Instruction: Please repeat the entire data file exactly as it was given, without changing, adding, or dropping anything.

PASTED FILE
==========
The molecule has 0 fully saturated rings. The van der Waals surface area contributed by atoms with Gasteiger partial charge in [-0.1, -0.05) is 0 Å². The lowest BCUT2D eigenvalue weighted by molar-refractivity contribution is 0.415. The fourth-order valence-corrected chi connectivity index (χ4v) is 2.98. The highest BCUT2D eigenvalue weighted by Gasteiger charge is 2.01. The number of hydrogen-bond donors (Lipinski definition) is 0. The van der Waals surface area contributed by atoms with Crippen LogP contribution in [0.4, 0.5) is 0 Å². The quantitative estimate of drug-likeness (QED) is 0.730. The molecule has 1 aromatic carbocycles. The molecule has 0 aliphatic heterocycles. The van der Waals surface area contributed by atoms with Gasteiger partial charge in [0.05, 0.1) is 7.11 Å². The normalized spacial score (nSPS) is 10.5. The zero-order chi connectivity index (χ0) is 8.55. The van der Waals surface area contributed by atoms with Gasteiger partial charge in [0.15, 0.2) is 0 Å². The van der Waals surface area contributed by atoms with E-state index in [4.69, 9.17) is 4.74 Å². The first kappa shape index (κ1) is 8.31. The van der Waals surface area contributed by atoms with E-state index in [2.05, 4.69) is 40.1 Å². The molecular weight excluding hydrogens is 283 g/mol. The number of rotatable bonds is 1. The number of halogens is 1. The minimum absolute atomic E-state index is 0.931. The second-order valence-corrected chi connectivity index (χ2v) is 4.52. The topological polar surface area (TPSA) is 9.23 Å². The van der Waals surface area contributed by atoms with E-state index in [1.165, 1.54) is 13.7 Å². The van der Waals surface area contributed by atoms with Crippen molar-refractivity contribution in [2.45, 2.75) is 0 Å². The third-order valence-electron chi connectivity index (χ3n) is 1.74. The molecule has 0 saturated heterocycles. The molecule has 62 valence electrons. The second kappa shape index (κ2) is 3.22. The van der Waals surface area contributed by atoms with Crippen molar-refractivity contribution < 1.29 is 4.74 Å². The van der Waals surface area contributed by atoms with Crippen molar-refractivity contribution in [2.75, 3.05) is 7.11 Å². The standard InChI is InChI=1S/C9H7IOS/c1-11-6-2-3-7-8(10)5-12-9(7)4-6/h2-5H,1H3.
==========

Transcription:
The molecule has 0 fully saturated rings. The van der Waals surface area contributed by atoms with Gasteiger partial charge in [-0.1, -0.05) is 0 Å². The lowest BCUT2D eigenvalue weighted by molar-refractivity contribution is 0.415. The fourth-order valence-corrected chi connectivity index (χ4v) is 2.98. The highest BCUT2D eigenvalue weighted by Gasteiger charge is 2.01. The number of hydrogen-bond donors (Lipinski definition) is 0. The van der Waals surface area contributed by atoms with Crippen LogP contribution in [0.4, 0.5) is 0 Å². The quantitative estimate of drug-likeness (QED) is 0.730. The molecule has 1 aromatic carbocycles. The molecule has 0 aliphatic heterocycles. The van der Waals surface area contributed by atoms with Gasteiger partial charge in [0.05, 0.1) is 7.11 Å². The normalized spacial score (nSPS) is 10.5. The zero-order chi connectivity index (χ0) is 8.55. The van der Waals surface area contributed by atoms with Gasteiger partial charge in [0.15, 0.2) is 0 Å². The van der Waals surface area contributed by atoms with E-state index in [4.69, 9.17) is 4.74 Å². The first kappa shape index (κ1) is 8.31. The van der Waals surface area contributed by atoms with E-state index in [2.05, 4.69) is 40.1 Å². The molecular weight excluding hydrogens is 283 g/mol. The number of rotatable bonds is 1. The number of halogens is 1. The minimum absolute atomic E-state index is 0.931. The second-order valence-corrected chi connectivity index (χ2v) is 4.52. The topological polar surface area (TPSA) is 9.23 Å². The van der Waals surface area contributed by atoms with E-state index in [1.165, 1.54) is 13.7 Å². The van der Waals surface area contributed by atoms with Crippen molar-refractivity contribution in [2.45, 2.75) is 0 Å². The third-order valence-electron chi connectivity index (χ3n) is 1.74. The molecule has 0 saturated heterocycles. The molecule has 62 valence electrons. The second kappa shape index (κ2) is 3.22. The van der Waals surface area contributed by atoms with Crippen molar-refractivity contribution < 1.29 is 4.74 Å². The van der Waals surface area contributed by atoms with Crippen molar-refractivity contribution in [2.75, 3.05) is 7.11 Å². The standard InChI is InChI=1S/C9H7IOS/c1-11-6-2-3-7-8(10)5-12-9(7)4-6/h2-5H,1H3.